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Archer's Accomplishments Become Noteworthy

Kim Archer

Assistant Professor of Music Kimberly Archer stands outside Dunham Hall.



SIUE Assistant Professor of Music Kimberly K. Archer racked up a few miles with her latest musical achievement. Her creative journey for "Symphony No. 3" began in Montana and finished in Wisconsin a year and a half later.

In June 2006, Dr. Archer received faculty development funds from SIUE's College of Arts and Sciences and the Department of Music to study in Montana with composer David Maslanka. Maslanka has written nearly 100 pieces of music and has received the National Endowment for the Arts Composer Award on three occasions. He is best known for his compositions for wind and percussion.

Maslanka's hospitality to Archer was generous and proved to be quite productive. In addition to opening up his home to her during her stay, he introduced her to Dr. Christopher Werner. Werner is a band and music teacher at La Crosse Central High School in Wisconsin. The two of them "hit it off right away," according to Archer, and a fruitful collaboration was born.

Archer and Werner decided that she would compose a piece of music, and Werner's students would perform it under his direction. After more discussion and mulling the idea around for a while, Archer began writing the piece in June of the following year. The result six months later was "Symphony No. 3."

Kim Archer in her office

Assistant Professor Kimberly Archer in her office at SIUE.

"My inspiration for the work was my relationship with David (Maslanka,)" Archer said. "When I started, I had no idea what the thing was going to be. Composing is an organic process that just takes on a life of its own. I was as surprised at the end as everyone else," she added, explaining that a great deal of material ended up "on the floor of my office." From the beginning of the writing process to the end, the finished product--a 29-minute piece-took six months for Archer to complete.

Once written, there was just a bit of fine tuning to do. The score was delivered to Werner in January of 2008, and his students began rehearsing it right away. Archer herself went up to spend time with Werner and his students in February, listening to them perform. There was a minimal amount of tweaking and revising that was done before the world premiere of the symphony by the La Crosse Central High School Wind Ensemble in April.

"I simply cannot emphasize what a remarkable event that was," Archer stressed, adding that the achievement speaks to the quality of the musicians and their director. The piece was musically complex, and Archer said that many high school-level students often do not have the stamina or the training to perform one piece continually for half an hour.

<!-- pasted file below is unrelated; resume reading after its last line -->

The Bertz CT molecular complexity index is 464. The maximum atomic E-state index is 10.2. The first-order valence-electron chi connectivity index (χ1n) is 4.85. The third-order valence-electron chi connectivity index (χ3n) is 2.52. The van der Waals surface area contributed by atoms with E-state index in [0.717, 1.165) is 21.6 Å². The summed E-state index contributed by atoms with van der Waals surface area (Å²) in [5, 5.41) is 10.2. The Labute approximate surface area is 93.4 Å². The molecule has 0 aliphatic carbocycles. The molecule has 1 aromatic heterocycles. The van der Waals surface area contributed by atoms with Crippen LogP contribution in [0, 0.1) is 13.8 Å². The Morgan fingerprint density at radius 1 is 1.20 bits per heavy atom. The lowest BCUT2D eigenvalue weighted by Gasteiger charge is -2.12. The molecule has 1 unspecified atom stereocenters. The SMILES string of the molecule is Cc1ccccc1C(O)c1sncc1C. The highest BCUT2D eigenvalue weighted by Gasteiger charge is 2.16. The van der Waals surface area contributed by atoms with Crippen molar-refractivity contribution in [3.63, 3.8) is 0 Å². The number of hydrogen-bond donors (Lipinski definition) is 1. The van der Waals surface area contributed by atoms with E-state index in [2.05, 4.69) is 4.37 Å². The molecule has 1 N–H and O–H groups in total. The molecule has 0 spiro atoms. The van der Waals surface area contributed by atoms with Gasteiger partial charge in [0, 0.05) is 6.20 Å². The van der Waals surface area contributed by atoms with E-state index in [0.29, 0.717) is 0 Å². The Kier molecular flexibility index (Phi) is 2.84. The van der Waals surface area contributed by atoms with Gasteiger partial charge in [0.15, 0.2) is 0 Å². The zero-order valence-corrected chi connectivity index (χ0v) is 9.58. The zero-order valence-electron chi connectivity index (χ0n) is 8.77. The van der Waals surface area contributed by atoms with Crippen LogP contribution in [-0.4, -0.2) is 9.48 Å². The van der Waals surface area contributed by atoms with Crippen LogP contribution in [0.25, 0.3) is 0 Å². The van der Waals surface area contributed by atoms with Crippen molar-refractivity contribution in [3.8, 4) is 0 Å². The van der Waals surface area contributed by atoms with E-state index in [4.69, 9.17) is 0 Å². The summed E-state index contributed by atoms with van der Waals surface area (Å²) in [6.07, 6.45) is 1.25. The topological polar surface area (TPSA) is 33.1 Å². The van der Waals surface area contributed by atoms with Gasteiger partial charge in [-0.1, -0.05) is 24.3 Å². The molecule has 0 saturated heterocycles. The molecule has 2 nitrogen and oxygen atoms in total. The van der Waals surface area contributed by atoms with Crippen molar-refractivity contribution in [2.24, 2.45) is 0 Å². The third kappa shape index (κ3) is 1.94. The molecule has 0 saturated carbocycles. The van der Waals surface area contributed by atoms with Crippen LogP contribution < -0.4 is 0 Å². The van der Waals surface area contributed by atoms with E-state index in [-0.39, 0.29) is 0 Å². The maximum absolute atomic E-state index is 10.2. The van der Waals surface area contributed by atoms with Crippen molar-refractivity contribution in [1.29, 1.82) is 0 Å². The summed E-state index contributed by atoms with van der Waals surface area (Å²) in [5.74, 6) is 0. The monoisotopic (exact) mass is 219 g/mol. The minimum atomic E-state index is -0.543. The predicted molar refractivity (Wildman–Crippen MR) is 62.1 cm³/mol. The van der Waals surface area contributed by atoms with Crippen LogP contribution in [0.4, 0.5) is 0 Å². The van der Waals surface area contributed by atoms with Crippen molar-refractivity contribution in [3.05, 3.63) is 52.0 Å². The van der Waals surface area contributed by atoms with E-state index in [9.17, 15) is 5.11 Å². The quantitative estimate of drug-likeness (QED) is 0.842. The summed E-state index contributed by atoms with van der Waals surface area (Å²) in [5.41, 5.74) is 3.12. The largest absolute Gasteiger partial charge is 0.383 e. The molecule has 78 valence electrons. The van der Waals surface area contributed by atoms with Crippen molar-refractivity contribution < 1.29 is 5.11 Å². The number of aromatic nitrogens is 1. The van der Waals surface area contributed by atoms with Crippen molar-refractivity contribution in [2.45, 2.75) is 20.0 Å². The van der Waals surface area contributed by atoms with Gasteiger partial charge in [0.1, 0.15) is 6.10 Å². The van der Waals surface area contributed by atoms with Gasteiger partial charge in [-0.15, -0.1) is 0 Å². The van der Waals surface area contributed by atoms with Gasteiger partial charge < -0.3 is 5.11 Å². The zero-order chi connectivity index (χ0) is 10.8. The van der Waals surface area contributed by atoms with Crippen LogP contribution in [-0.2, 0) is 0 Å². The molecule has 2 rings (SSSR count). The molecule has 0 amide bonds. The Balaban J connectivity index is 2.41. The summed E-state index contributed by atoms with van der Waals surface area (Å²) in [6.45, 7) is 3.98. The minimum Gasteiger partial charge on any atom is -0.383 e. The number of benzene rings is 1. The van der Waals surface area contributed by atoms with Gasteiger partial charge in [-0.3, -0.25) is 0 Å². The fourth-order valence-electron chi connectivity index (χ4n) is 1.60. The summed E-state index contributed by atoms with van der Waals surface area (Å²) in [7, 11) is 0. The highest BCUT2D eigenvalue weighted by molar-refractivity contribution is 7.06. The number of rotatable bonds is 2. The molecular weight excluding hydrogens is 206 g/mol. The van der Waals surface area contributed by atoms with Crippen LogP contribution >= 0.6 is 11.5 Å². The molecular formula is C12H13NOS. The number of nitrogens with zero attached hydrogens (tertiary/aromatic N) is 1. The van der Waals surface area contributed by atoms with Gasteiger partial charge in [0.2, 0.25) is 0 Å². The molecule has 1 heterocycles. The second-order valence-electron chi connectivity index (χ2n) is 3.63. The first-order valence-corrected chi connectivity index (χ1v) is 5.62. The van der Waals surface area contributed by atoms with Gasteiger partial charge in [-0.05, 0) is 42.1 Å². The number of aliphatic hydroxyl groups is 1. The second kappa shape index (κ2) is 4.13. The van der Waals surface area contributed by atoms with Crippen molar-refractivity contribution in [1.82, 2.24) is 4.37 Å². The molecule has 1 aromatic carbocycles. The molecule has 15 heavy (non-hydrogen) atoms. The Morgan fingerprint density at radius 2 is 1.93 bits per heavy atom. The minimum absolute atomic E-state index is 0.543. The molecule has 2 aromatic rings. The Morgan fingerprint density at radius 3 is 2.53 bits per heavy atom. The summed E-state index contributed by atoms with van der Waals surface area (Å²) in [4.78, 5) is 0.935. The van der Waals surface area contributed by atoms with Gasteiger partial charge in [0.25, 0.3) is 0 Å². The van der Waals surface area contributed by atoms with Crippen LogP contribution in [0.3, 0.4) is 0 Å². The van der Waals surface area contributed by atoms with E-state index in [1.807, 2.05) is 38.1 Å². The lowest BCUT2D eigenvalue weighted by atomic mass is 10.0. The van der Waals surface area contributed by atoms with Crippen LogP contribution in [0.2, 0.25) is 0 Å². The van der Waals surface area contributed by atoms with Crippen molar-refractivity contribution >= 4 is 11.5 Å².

"Symphony No. 3" was also performed by the Illinois State University Wind Symphony, will be played at the University of Nebraska in March of 2009, and possibly also in Florida. Two previous Archer compositions - "Symphony No. 1" and "Symphony No. 2" -- have been performed at SIUE. She and Werner have also laid the groundwork for a "Symphony No. 4" to happen.

After completing "Symphony No. 3," Archer decided to apply for an ASCAPLUS Award from the American Society of Composers, Authors and Publishers. Normally, she shies away from competitions, but decided it might be worth attempting. The award recognizes scholarship and prolific composers.

A group of independent and distinguished panelists judges applicants for the ASCAPLUS Award. According to ASCAP, these awards are based on the "activity generated by each writer's catalog (particularly in regard to recent performances.)"

Although Archer is proud of this recent accolade, she notes other benefits. "It's nice to be appreciated and challenged by my colleagues in the Music Department," she said. "The real reward is in the recognition and attention from them and others at SIUE and the surrounding community."

As a music theory and composition instructor, Archer believes this award has direct benefits to her classroom, particularly for the 11 students majoring in the composition program.

"It demystifies things," she said. "I'm out in the world doing the kinds of things that they want to do. The goal is that I'm modeling the professional behaviors that they hope to achieve." Archer also brings her students along to local and regional performances of her compositions, so they can see the end result of the process. Students find this to be "quite exciting and motivating," she said.

Archer has been at SIUE since 2005. Her other noted compositions include Westward Sentinel, Emergence, and For I Believe, which were all completed in 2006; Ballad for Aisha from 2005 and Awakenings from 2002. She has served guest composer residencies at several venues, including the International Women's Brass Conference National Convention, Florida State University, Central Michigan University and Illinois State University. She also works as an arranger for college and high school marching bands across the country and has been a music copyist for the Chicago Symphony and Dallas Wind Symphony.

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